When it comes to environmental monitoring at the Squamish Oceanfront, no news is good news.
Since 2003, on behalf of the Squamish Oceanfront Development Corp., the Vancouver-based environmental consulting group Azimuth Consulting Group has overseen mercury level monitoring on the municipally owned property.
In 1998, the owners of the Nexen chlor-alkali plant, which previously stood on the site, were ordered by the Canadian government to do a $40-million remediation project. Over four years, 24,000 tonnes of soil was washed, three tonnes of mercury was recovered and 150,000 tonnes of mercury-laden earth was shipped to the West Edmonton Landfill — enough sludge to fill approximately three Olympic-sized swimming pools.
Results of the long-term monitoring program are reported annually, District of Squamish spokesperson Christine Moore wrote in an email to The Chief. So far they’ve have shown that the cleanup on the site has been effective, she said.
“Conditions in the local marine environment have continued to improve over time,” Moore wrote.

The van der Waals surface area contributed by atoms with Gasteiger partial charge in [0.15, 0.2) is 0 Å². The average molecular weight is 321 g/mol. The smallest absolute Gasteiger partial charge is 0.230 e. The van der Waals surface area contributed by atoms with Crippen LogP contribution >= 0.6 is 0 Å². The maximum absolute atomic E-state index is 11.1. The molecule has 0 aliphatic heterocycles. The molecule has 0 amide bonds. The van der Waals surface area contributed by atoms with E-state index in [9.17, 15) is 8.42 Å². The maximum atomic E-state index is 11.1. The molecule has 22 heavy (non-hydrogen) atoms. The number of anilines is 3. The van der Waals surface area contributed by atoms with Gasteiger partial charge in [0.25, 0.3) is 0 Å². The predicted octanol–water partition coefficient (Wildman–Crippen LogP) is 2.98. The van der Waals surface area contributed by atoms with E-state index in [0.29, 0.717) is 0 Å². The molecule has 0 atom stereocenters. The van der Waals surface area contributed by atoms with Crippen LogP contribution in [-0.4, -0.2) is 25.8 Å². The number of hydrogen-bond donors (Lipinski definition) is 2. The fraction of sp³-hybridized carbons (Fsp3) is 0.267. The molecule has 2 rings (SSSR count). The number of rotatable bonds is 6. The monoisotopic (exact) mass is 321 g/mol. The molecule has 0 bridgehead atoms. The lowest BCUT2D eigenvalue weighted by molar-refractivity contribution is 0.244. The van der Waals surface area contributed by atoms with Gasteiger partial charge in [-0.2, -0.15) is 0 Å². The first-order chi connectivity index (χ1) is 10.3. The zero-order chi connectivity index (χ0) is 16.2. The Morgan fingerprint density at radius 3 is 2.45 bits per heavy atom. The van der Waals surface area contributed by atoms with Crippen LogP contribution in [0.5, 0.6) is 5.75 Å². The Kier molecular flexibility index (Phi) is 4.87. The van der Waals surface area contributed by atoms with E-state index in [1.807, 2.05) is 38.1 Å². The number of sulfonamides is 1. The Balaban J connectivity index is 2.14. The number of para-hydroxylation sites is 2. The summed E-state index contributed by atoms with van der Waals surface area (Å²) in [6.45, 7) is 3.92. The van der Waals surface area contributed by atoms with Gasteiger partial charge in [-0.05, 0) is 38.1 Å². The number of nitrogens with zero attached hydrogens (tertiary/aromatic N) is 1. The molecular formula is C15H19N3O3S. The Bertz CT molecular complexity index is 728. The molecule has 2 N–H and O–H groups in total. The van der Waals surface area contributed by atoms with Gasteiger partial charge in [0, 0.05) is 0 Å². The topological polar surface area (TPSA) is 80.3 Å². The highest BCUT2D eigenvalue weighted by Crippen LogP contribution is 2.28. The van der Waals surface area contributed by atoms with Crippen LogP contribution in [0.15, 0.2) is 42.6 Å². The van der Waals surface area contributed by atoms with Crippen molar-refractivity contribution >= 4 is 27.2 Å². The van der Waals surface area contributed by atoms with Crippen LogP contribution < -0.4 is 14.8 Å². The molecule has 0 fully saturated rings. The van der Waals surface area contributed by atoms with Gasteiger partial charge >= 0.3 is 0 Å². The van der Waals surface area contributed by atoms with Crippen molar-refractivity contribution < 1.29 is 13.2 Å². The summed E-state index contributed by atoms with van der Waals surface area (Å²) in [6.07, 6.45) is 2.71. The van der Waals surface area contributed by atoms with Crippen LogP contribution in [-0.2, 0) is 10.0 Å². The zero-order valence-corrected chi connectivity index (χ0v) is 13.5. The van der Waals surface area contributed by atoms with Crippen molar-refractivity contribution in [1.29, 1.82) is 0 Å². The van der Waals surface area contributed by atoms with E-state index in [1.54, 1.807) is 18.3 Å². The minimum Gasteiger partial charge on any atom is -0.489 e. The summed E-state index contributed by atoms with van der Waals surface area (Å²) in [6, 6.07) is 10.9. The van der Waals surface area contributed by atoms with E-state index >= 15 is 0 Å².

In 2011, the measured groundwater quality improvements allowed the SODC to successfully apply to the B.C. Ministry of Environment to temporarily shut down a small on-site groundwater treatment system. The facility is maintained on “standby,” Moore said.
Testing results completed as recently as the winter of 2013 demonstrate that water contaminants remain below the ministry’s defined concentrations for this site.
“If these levels were to rise, the surface water or groundwater treatment would again be triggered,” Moore wrote. “Mercury concentrations are also sufficiently low that there is no expected health risk to animals or to humans that might consume them.”
Hemmera, a Vancouver-based environmental consulting firm, acts in a review and advisory capacity for the SODC environmental monitoring program. The company is the main liaison between SODC and environment ministry, Moore said.